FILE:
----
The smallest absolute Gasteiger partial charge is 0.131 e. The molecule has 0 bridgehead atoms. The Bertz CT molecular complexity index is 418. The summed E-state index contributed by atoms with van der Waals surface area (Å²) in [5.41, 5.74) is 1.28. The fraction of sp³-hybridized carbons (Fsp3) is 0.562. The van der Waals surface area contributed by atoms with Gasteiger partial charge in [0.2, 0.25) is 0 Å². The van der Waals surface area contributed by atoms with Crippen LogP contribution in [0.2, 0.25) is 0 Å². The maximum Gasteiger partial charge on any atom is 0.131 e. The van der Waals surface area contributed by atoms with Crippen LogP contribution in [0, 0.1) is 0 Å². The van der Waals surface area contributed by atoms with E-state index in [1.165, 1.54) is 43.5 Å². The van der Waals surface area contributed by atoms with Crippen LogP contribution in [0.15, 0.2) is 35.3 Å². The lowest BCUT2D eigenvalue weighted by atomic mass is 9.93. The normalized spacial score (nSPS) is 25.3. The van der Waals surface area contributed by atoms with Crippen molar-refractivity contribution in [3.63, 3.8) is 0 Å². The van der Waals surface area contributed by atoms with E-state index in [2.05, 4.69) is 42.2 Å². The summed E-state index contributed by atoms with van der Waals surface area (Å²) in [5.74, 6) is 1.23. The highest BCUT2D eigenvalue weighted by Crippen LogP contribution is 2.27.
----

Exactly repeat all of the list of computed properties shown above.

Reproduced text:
The smallest absolute Gasteiger partial charge is 0.131 e. The molecule has 0 bridgehead atoms. The Bertz CT molecular complexity index is 418. The summed E-state index contributed by atoms with van der Waals surface area (Å²) in [5.41, 5.74) is 1.28. The fraction of sp³-hybridized carbons (Fsp3) is 0.562. The van der Waals surface area contributed by atoms with Gasteiger partial charge in [0.2, 0.25) is 0 Å². The van der Waals surface area contributed by atoms with Crippen LogP contribution in [0.2, 0.25) is 0 Å². The maximum Gasteiger partial charge on any atom is 0.131 e. The van der Waals surface area contributed by atoms with Crippen LogP contribution in [0, 0.1) is 0 Å². The van der Waals surface area contributed by atoms with E-state index in [1.165, 1.54) is 43.5 Å². The van der Waals surface area contributed by atoms with Crippen LogP contribution in [0.15, 0.2) is 35.3 Å². The lowest BCUT2D eigenvalue weighted by atomic mass is 9.93. The normalized spacial score (nSPS) is 25.3. The van der Waals surface area contributed by atoms with Crippen molar-refractivity contribution in [3.63, 3.8) is 0 Å². The van der Waals surface area contributed by atoms with E-state index in [2.05, 4.69) is 42.2 Å². The summed E-state index contributed by atoms with van der Waals surface area (Å²) in [5.74, 6) is 1.23. The highest BCUT2D eigenvalue weighted by Crippen LogP contribution is 2.27.